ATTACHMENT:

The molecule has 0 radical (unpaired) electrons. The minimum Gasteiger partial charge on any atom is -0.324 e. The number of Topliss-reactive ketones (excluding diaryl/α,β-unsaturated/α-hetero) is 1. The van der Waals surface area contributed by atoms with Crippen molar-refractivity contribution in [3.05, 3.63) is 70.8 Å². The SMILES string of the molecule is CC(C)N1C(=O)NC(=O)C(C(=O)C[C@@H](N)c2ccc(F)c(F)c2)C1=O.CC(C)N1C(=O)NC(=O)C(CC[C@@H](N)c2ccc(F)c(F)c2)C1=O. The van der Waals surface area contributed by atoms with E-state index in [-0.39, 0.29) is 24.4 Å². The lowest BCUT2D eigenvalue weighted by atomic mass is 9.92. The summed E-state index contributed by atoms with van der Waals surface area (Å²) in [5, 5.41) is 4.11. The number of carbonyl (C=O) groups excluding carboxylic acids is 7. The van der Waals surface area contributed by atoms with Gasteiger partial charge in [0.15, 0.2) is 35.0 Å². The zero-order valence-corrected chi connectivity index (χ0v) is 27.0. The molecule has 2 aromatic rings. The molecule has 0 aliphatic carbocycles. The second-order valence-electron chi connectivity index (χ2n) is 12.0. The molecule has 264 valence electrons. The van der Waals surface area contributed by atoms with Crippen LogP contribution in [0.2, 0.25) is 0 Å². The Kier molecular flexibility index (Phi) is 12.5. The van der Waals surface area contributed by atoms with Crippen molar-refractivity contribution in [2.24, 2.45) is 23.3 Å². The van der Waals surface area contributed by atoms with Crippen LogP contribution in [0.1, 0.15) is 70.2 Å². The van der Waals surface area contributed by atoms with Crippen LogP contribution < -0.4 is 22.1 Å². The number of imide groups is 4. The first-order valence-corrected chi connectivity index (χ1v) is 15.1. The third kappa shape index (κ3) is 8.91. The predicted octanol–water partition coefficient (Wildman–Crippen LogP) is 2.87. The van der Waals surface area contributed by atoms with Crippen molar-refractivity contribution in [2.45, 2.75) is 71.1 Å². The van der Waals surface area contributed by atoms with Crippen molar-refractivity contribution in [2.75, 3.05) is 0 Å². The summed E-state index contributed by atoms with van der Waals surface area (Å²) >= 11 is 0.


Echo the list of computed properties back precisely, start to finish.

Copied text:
The molecule has 0 radical (unpaired) electrons. The minimum Gasteiger partial charge on any atom is -0.324 e. The number of Topliss-reactive ketones (excluding diaryl/α,β-unsaturated/α-hetero) is 1. The van der Waals surface area contributed by atoms with Crippen molar-refractivity contribution in [3.05, 3.63) is 70.8 Å². The SMILES string of the molecule is CC(C)N1C(=O)NC(=O)C(C(=O)C[C@@H](N)c2ccc(F)c(F)c2)C1=O.CC(C)N1C(=O)NC(=O)C(CC[C@@H](N)c2ccc(F)c(F)c2)C1=O. The van der Waals surface area contributed by atoms with E-state index in [-0.39, 0.29) is 24.4 Å². The lowest BCUT2D eigenvalue weighted by atomic mass is 9.92. The summed E-state index contributed by atoms with van der Waals surface area (Å²) in [5, 5.41) is 4.11. The number of carbonyl (C=O) groups excluding carboxylic acids is 7. The van der Waals surface area contributed by atoms with Gasteiger partial charge in [0.15, 0.2) is 35.0 Å². The zero-order valence-corrected chi connectivity index (χ0v) is 27.0. The molecule has 2 aromatic rings. The molecule has 0 aliphatic carbocycles. The second-order valence-electron chi connectivity index (χ2n) is 12.0. The molecule has 264 valence electrons. The van der Waals surface area contributed by atoms with Crippen LogP contribution in [0.2, 0.25) is 0 Å². The Kier molecular flexibility index (Phi) is 12.5. The van der Waals surface area contributed by atoms with Crippen molar-refractivity contribution in [2.24, 2.45) is 23.3 Å². The van der Waals surface area contributed by atoms with Crippen LogP contribution in [0.1, 0.15) is 70.2 Å². The van der Waals surface area contributed by atoms with Crippen LogP contribution < -0.4 is 22.1 Å². The number of imide groups is 4. The first-order valence-corrected chi connectivity index (χ1v) is 15.1. The third kappa shape index (κ3) is 8.91. The predicted octanol–water partition coefficient (Wildman–Crippen LogP) is 2.87. The van der Waals surface area contributed by atoms with Crippen molar-refractivity contribution in [2.45, 2.75) is 71.1 Å². The van der Waals surface area contributed by atoms with Crippen molar-refractivity contribution in [2.75, 3.05) is 0 Å². The summed E-state index contributed by atoms with van der Waals surface area (Å²) >= 11 is 0.